In Mali, one in five children don't live to see their fifth birthday. Acute malnutrition affects around 10 percent of children under the age of five. Malaria is still the leading cause of child mortality in the country, with pneumonia a close second. However, there are now straightforward measures for preventing and treating these diseases. In Konseguela, Doctors Without Borders/Médecins Sans Frontières (MSF) is running a pediatric program in partnership with the Ministry of Health. This project incorporates prevention into a comprehensive health care program targeting the main causes of child mortality.
When she saw that her two-year-old daughter was ill, Nyota's mother brought her to the MSF clinic in Nyasi, Democratic Republic of Congo (DRC), where she was diagnosed with and treated for malaria. Malaria is the leading cause of illness and death in DRC. Last year, MSF treated half a million people in DRC suffering from the deadly disease. Read more at www.doctorswithoutborders.org and follow MSF's work in the Democratic Republic of Congo on Twitter @MSFCongo
Malian refugees began arriving in Mauritania in February 2012; today, almost 70,000 people are living in Mbera camp alone. There, they are far from the conflict, but living conditions are difficult and many children are becoming malnourished. Though the camp is far from the conflict, living conditions here are precarious. Since the start of the year, the number of malnourished children has more than doubled. Close to 170,000 refugees now live in the countries bordering Mali. They hear the stories of the continuing violence back in Mali. They will not return home any time soon.
The pediatric unit in Niger's Guidan Roumji hospital is overwhelmed. Since the beginning of the year, MSF has treated close to 69,000 malnourished children and 175,000 cases of malaria. Southern Niger is still rife with malnutrition. In July, torrential rains destroyed crops and grain reserves. During the rainy season, malaria-transmitting mosquitoes proliferate. And malnourished children, already weak, run a higher risk of developing a severe form of malaria.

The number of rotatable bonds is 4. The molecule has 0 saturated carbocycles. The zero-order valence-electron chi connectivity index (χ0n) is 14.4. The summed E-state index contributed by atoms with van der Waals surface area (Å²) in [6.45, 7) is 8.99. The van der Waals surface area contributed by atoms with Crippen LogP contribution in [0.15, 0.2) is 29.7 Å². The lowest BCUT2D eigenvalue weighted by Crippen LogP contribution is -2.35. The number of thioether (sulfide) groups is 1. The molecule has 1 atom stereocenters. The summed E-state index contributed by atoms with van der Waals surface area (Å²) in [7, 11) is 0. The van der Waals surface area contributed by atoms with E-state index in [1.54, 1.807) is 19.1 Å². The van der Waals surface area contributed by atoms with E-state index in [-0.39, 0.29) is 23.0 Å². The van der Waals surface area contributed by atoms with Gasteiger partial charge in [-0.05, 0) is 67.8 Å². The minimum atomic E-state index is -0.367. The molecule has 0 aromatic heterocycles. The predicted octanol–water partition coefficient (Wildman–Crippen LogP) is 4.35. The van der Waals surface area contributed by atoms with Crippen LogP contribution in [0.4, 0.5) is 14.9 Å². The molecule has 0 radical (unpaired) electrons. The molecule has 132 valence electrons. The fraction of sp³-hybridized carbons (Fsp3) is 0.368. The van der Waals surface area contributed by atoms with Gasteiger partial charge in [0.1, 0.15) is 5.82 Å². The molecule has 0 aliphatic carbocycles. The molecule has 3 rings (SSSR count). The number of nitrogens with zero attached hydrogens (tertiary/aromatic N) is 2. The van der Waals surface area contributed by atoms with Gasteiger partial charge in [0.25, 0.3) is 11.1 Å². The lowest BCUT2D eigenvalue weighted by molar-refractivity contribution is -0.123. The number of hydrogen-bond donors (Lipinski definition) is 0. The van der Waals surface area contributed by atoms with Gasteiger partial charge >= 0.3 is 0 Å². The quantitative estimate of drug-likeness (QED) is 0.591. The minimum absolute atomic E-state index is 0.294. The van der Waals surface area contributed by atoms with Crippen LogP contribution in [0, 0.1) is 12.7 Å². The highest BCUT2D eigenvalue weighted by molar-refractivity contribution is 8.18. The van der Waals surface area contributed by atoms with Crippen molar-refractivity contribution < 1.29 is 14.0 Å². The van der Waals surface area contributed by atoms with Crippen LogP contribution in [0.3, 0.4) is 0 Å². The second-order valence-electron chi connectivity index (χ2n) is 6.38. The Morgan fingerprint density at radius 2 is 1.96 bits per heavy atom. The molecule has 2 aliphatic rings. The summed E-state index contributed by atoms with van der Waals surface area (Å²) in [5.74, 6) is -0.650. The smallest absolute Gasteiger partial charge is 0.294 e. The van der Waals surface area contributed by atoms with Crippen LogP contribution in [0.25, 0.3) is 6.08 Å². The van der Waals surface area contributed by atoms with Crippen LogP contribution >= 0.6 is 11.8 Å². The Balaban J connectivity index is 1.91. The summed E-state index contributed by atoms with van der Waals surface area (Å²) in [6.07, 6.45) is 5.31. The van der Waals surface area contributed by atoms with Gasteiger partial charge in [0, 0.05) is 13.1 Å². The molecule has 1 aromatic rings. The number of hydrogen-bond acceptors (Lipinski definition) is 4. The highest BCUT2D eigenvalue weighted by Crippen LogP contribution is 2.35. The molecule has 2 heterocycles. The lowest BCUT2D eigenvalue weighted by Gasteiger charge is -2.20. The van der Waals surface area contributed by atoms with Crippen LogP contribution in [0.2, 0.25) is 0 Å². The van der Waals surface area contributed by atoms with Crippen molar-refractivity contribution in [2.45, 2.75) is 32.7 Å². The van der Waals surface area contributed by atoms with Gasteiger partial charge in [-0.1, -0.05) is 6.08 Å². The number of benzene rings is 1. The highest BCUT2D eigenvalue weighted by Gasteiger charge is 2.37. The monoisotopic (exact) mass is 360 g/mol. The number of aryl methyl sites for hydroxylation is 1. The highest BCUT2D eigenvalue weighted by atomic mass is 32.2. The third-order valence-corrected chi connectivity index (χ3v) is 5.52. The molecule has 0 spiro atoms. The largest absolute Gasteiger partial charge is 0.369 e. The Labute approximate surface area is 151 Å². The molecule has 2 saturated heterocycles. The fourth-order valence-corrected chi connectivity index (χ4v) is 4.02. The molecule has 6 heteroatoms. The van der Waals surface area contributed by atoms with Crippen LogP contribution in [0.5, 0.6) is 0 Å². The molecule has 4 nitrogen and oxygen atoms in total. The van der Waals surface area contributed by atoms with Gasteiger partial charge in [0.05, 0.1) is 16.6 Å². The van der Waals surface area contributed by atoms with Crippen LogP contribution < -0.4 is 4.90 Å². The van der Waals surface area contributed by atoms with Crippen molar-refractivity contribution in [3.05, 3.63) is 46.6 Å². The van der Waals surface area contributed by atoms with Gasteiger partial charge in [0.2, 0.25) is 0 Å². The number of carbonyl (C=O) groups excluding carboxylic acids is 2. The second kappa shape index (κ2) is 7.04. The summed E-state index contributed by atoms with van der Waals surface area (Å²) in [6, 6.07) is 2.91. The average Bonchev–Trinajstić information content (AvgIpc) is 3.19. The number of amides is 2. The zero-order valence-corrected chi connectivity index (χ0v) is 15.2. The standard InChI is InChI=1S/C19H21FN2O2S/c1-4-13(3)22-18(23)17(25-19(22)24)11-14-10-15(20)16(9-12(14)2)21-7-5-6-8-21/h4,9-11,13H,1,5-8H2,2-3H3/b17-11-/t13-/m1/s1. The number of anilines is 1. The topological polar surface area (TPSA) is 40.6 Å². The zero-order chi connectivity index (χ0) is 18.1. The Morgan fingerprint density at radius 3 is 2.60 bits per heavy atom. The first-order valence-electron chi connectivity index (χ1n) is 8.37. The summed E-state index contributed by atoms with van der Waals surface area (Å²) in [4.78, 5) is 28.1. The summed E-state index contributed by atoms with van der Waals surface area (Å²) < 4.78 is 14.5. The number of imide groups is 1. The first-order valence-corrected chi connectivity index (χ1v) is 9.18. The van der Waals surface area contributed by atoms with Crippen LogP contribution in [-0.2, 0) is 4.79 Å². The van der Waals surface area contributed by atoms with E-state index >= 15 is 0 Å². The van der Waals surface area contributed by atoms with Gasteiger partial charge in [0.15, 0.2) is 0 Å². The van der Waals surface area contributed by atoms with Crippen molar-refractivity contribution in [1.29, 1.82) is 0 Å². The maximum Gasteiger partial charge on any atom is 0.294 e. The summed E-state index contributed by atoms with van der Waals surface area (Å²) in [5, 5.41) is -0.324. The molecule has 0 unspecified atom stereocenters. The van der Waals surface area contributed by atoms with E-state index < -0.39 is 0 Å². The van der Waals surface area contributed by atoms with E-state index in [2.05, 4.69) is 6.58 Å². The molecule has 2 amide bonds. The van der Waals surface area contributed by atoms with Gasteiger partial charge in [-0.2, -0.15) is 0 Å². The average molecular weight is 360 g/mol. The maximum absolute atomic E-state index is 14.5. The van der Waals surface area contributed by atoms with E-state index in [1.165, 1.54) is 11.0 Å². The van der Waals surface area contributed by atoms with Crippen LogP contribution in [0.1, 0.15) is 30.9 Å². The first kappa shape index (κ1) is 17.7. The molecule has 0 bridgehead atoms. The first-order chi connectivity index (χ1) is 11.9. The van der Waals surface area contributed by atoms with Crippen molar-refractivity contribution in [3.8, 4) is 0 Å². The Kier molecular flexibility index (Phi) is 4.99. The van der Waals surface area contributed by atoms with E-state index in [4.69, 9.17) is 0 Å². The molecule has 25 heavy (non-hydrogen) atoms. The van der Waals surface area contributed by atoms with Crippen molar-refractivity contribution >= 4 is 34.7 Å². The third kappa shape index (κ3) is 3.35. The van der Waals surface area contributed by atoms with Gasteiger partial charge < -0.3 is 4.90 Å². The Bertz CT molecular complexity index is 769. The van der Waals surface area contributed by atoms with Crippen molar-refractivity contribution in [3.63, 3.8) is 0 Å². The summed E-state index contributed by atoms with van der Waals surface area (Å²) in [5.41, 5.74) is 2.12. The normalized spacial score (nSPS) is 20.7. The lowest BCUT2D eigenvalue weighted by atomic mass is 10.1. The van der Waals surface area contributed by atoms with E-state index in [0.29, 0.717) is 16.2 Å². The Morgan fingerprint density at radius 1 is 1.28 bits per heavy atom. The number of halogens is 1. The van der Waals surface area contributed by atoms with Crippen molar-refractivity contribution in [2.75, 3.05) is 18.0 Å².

A mother brings her young daughter to the only free burn care unit in Port-au-Prince, Haiti, which is run by MSF. Many people displaced by the 2010 earthquake in Haiti are still living in tent settlements. Others have rudimentary housing with no facilities or services. It presents the perfects conditions for fires and domestic burn accidents - the victims of which are most often children. This is one of three videos in an MSF Insight video package on the lasting effects of the 2010 earthquake in Haiti.
Catherine Atieno lives and works in Kibera, a deprived area of Kenya's capital Nairobi. She, along with Charles Sako and Siama Musine, is HIV positive and receives treatment through MSF's clinic in Kibera. Six years ago, they were all given disposable cameras for a week to document their lives on HIV treatment. From those photos, we created a project called 'My Life with HIV' Now, ahead of a UN Summit on HIV/AIDS this week in New York, we've been back to visit them and to hear how their lives have moved on. The latest scientific research shows that treating people with HIV/AIDS not only saves lives but also can prevent the virus from spreading. The full, busy and vibrant lives you'll see portrayed here are the living proof of the benefits HIV treatment has brought to individuals, their families and wider communities.
An innovative partnership between MSF and the Zip Zap Circus school in South Africa helped children from Khayelitsha township and Cape Town who are living with HIV take the stage and soar on World Aids Day.